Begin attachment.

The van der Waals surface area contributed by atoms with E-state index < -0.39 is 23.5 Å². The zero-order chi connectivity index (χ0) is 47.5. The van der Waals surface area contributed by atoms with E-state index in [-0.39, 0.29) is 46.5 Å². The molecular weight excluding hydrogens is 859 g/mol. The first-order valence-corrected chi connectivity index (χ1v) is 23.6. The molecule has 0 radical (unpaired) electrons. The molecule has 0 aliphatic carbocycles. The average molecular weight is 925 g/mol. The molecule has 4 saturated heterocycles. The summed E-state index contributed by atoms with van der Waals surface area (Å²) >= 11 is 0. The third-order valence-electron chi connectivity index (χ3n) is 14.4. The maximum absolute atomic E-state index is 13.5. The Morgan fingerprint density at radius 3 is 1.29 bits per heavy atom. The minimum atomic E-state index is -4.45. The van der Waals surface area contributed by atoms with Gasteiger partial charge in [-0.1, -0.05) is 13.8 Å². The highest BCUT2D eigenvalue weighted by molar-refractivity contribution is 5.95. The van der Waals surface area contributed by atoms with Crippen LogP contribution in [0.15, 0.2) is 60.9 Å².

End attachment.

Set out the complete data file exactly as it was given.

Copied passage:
The van der Waals surface area contributed by atoms with E-state index < -0.39 is 23.5 Å². The zero-order chi connectivity index (χ0) is 47.5. The van der Waals surface area contributed by atoms with E-state index in [-0.39, 0.29) is 46.5 Å². The molecular weight excluding hydrogens is 859 g/mol. The first-order valence-corrected chi connectivity index (χ1v) is 23.6. The molecule has 0 radical (unpaired) electrons. The molecule has 0 aliphatic carbocycles. The average molecular weight is 925 g/mol. The molecule has 4 saturated heterocycles. The summed E-state index contributed by atoms with van der Waals surface area (Å²) >= 11 is 0. The third-order valence-electron chi connectivity index (χ3n) is 14.4. The maximum absolute atomic E-state index is 13.5. The Morgan fingerprint density at radius 3 is 1.29 bits per heavy atom. The minimum atomic E-state index is -4.45. The van der Waals surface area contributed by atoms with Gasteiger partial charge in [-0.1, -0.05) is 13.8 Å². The highest BCUT2D eigenvalue weighted by molar-refractivity contribution is 5.95. The van der Waals surface area contributed by atoms with Crippen LogP contribution in [0.15, 0.2) is 60.9 Å².